Lastly, as I have discussed exhaustively in previous earnings calls, our diluted share count has and will continue to be affected by the inclusion of additional shares associated with our convertible debt; the amount of additional shares is in turn directly impacted by movements in our stock price. We have updated the grid in our statistical supplement to show investors what our potential pro forma diluted share counts would be for Q4 2007 and full year 2008 based upon various hypothetical stock prices. As we’ve said in prior calls, we’re not going to get into the practice of predicting our own stock price but we hope that this detailed data gives investors who have their own price targets a guidepost that they can use to forecast our pro forma EPS on an ongoing basis.

Finally, I’ll point out as I’ve done on previous calls, that all of our forecasts are based upon an assumption that we’ll continue operating in a consumer travel market that is roughly similar to the current one. And any terrorist event, particularly within the United States or Europe, would in all likelihood have a negative impact on the travel market in general and our operating results in particular.

And with that I would be very happy to answer your questions.

Question-and-Answer Session

Operator

(Operator Instructions) Our first question comes from Anthony Noto - Goldman Sachs. Your question please.

Jen Watson – Goldman Sachs

This is actually Jen Watson in for Anthony. Can you elaborate a little bit on the trends you’re seeing domestically across different products – hotel as well as airline? Obviously the 23% year over year growth in airline tickets and the accelerations in gross bookings would suggest you guys are gaining share. But if you could just talk about that a little bit more that would be great.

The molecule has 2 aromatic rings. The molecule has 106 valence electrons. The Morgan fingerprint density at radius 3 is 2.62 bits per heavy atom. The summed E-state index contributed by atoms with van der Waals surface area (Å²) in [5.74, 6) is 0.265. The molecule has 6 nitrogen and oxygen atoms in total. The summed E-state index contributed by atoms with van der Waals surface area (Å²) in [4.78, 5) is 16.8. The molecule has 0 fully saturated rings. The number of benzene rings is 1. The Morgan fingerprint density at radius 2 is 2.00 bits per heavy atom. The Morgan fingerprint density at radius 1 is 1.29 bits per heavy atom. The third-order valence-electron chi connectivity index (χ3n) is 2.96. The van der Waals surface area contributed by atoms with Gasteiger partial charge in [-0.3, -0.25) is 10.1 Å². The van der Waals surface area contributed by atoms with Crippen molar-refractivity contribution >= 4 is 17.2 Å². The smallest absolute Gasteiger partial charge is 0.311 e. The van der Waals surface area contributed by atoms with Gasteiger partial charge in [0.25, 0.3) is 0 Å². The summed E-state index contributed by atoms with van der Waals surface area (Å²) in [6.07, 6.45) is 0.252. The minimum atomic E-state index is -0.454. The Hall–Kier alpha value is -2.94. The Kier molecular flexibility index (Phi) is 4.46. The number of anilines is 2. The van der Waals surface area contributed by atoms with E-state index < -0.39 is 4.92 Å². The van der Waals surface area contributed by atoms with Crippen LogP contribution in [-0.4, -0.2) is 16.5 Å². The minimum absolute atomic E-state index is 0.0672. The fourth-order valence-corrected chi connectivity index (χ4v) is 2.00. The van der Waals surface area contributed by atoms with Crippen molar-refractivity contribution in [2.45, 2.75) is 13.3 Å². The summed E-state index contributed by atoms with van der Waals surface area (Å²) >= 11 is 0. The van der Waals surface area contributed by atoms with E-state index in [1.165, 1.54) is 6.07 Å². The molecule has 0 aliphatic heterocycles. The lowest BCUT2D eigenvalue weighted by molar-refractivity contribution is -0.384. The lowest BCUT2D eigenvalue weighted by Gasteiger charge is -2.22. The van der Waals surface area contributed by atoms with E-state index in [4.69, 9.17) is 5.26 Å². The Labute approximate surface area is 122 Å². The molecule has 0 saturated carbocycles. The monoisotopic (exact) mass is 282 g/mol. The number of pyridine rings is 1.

Bob Mylod

Sure. I think that the gain in retail airline tickets speaks for itself. We also showed a 15% increase in merchant gross bookings, which we think shows nice momentum in those products. The only other comparables we have out there in terms of gaining shares is Expedia, which it looks like they also had a good quarter domestically; our airline ticket business grew a little bit faster but you have to keep in mind that we’re very, very much smaller than they. But we certainly don’t think that we lost share in these products.

Jen Watson – Goldman Sachs

Have you guys done a lot of marketing around the no fee or is it kind of a word of mouth? And are you seeing people come to the site for retail and booking merchants?

Bob Mylod

Well we had some marketing around no fee back in the summer when we launched it as a promotion but we haven’t done any real offline marketing or specific online marketing since then. We certainly have the no fee feature prominently displayed on the website and I think that helps our conversion. We also have historically seen people come in and shop for retail airline tickets and either move on to other things like a merchant product or a package but we also encourage people who buy retail airline tickets to also buy a rental car, for example. So all of those are things that we continue to try to do now that the sales are moving up here a little bit.

Jen Watson – Goldman Sachs

Great, thank you.

Operator

Thank you. Our next question comes from Chris Gutek - Morgan Stanley. Your question.

Chris Gutek – Morgan Stanley

Hi guys, nice quarter. Just to talk a little bit on the booking fee situation, it seems to be a bit of a reversal from your comments on your second quarter call where you seemed to suggest that the elimination of that high margin revenue stream was not a particularly good tradeoff versus a modest boost to volume, but now you’ve obviously taken a different view, permanently eliminating. Could you elaborate behind the strategy there?